LAW 766

Information Policy Lab

Public Interest Law, Technology & the Law

The “Information Policy Lab” will provide students with an opportunity to engage directly on emerging public policy questions related to the intersection of law and technology through a combination of research, writing, and direct interaction with external stakeholders who are on the front lines of global debates related to the regulation of new technologies. The course will provide a substantive experiential learning opportunity for students interested in careers in the public policy space, allowing them to develop research, writing, networking, communication and advocacy skills that are fundamental to effective and impactful work on tech policy.

Each year that the course will be offered will revolve around a particular theme, beginning in Fall 2022 with platform governance and the news media ecosystem. Students in small groups of between 2 and 4 will be assigned a specific theme to examine, based on their interests and particular skills. The themes will be decided by the instructors in advance of the commencement of the course, in consultation with the participating external stakeholders. The groups’ main task in the course will be to develop a standalone research product which includes a comprehensive examination of the competing interests at play within that issue, and a set of recommendations or better practice standards for better protecting key digital rights interests related to that topic. This report is ultimately meant to be publicly facing, as a policy paper that the ITLP will publish and distribute, in order to inform ongoing policy debates.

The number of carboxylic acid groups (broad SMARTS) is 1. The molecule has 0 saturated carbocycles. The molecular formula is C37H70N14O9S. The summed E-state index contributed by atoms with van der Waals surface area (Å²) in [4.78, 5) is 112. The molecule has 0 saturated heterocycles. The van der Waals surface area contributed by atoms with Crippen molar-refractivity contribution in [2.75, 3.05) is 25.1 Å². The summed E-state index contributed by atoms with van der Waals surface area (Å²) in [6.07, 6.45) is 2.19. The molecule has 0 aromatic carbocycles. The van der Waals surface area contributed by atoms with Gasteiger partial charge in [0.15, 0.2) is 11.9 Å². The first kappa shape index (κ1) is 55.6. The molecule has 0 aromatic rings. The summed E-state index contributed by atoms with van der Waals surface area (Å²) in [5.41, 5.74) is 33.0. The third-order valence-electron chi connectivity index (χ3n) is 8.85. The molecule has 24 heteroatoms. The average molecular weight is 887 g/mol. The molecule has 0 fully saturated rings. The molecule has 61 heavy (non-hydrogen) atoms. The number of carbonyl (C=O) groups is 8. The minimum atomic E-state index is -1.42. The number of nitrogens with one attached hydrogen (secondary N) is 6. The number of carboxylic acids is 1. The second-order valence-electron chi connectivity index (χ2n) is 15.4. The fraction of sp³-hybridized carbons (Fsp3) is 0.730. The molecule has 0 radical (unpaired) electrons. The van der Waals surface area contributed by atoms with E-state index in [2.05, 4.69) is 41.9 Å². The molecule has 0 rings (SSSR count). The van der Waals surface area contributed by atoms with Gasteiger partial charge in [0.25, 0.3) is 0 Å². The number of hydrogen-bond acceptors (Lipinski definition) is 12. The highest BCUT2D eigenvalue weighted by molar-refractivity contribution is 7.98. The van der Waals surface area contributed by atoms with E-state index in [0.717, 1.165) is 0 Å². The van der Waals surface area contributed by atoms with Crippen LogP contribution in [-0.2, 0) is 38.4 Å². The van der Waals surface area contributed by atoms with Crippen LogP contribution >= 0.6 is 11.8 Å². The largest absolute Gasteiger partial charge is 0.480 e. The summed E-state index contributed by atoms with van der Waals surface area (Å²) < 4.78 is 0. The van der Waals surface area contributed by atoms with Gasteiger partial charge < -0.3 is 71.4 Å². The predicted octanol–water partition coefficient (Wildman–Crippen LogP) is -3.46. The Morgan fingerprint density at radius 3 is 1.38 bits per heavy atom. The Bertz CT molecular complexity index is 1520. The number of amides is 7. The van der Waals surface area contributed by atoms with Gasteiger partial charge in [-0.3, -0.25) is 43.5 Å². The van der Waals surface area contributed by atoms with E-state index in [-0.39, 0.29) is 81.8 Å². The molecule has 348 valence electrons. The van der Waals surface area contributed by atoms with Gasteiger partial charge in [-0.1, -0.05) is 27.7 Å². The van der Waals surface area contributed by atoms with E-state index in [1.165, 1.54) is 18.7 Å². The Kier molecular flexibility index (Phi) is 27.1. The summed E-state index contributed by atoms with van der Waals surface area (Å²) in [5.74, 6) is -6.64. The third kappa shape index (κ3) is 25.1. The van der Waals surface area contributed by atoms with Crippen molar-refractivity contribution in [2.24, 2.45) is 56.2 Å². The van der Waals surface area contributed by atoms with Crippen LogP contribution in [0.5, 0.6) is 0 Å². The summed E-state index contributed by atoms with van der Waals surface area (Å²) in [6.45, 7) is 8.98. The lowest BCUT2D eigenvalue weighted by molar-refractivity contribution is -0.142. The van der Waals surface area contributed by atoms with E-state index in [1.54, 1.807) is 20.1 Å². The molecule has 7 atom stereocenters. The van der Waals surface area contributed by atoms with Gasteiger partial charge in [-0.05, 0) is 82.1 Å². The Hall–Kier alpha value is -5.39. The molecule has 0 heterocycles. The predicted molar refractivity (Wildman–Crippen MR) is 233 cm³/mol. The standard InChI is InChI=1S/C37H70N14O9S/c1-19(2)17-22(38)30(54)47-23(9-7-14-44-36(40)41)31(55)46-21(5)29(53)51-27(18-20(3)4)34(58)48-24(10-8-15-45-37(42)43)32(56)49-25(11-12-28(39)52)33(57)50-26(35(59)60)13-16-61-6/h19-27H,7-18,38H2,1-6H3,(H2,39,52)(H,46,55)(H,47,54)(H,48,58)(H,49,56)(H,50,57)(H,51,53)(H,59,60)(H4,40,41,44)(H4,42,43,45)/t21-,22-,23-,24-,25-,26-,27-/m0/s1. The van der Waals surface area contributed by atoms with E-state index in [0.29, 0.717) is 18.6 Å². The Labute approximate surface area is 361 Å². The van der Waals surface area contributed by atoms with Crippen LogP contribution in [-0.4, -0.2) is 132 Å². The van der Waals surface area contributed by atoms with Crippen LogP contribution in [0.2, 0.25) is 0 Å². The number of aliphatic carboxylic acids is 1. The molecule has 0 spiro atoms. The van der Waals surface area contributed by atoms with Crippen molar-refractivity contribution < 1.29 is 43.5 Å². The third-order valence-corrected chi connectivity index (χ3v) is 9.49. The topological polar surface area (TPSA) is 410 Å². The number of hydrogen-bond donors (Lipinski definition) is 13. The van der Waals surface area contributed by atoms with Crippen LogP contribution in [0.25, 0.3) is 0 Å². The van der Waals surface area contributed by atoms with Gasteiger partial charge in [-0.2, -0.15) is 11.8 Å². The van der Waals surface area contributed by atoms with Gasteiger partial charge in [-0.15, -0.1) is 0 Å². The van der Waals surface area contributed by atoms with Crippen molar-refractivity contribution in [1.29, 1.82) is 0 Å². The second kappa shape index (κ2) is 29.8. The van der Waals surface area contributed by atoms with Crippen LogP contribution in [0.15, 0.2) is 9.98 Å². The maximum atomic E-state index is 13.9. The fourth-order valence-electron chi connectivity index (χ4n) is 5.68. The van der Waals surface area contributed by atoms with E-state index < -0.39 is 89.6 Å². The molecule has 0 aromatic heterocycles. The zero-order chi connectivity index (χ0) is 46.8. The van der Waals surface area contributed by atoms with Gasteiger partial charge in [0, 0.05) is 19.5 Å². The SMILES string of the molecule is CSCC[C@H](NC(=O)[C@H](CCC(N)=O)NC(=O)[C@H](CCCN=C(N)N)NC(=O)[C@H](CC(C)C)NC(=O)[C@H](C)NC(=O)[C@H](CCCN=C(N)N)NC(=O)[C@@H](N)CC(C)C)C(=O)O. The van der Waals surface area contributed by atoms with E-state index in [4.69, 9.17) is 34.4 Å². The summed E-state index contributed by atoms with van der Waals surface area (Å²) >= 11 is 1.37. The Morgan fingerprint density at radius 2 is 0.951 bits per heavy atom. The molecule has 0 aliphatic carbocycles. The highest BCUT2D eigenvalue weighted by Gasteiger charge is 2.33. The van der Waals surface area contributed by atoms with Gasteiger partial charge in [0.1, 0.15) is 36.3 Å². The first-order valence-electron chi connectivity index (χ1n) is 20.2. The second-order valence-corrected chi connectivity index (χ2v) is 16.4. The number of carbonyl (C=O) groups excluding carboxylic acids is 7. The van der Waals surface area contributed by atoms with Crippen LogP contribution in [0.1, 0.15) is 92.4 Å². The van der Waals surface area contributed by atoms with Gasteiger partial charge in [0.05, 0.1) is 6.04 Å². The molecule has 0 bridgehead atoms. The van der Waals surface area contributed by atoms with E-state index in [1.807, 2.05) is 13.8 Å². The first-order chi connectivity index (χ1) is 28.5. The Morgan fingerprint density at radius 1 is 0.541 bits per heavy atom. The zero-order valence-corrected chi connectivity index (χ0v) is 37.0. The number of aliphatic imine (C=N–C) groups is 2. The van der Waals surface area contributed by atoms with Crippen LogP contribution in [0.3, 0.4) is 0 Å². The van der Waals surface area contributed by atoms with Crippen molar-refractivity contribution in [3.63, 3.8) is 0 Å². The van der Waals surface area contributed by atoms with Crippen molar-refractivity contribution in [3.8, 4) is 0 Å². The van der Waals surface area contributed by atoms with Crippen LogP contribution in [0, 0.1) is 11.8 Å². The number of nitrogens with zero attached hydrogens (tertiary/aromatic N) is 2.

The course will introduce students to a series of private sector, academic, civil society and regulatory stakeholders who are active in setting and implementing new policies related to this theme through a series of guest lectures and interviews. These external participants will introduce students to the public policy challenges they are grappling with in this sector, and share their perspectives on possible avenues forward, or areas where further research could be most fruitful. In addition to supporting their understanding of the tech policy space, and the ecosystem of stakeholders who impact decision-making, these conversations will help students to cultivate a range of crucial skills which are relevant to both working in the tech policy space, as well as to lawyering in general, including how to interview clients and potential clients, negotiating and assessing competing interests from diverse stakeholders, and using individual perspectives to improve their understanding of the broader information landscape.

Working under the supervision of the instructors, and based on the interviews, their coursework, and their independent research, the students will develop a policy-paper related to their specific project. The research process will also include periodic check-ins with the external stakeholders, to solicit feedback and ensure that the finished product is relevant to the substance of emerging public policy debates. This ongoing engagement and feedback is meant to mirror, as closely as possible, the role that legal policy experts play in guiding positions among civil society, private sector, and regulatory entities, and to help the students cultivate legal research and analysis skills that are essential both in fulfilling this role and in lawyering more generally.

The final weeks of the term will be devoted to thinking about next steps, and avenues towards translating their research into impact. This should include, at a minimum, a strategy for publicizing and disseminating the research among influential stakeholders, and ideas about broader advocacy work that could help to bring about positive changes among private sector or government agencies. It will also include a presentation and mock-interview component, allowing students to build an introductory understanding of media engagement and messaging. These end-of-term activities are intended to reflect the role that civil society policy-makers play in trying to translate ideas into impact, and will help to cultivate advocacy, communications, agenda setting, public engagement and campaigning skills.

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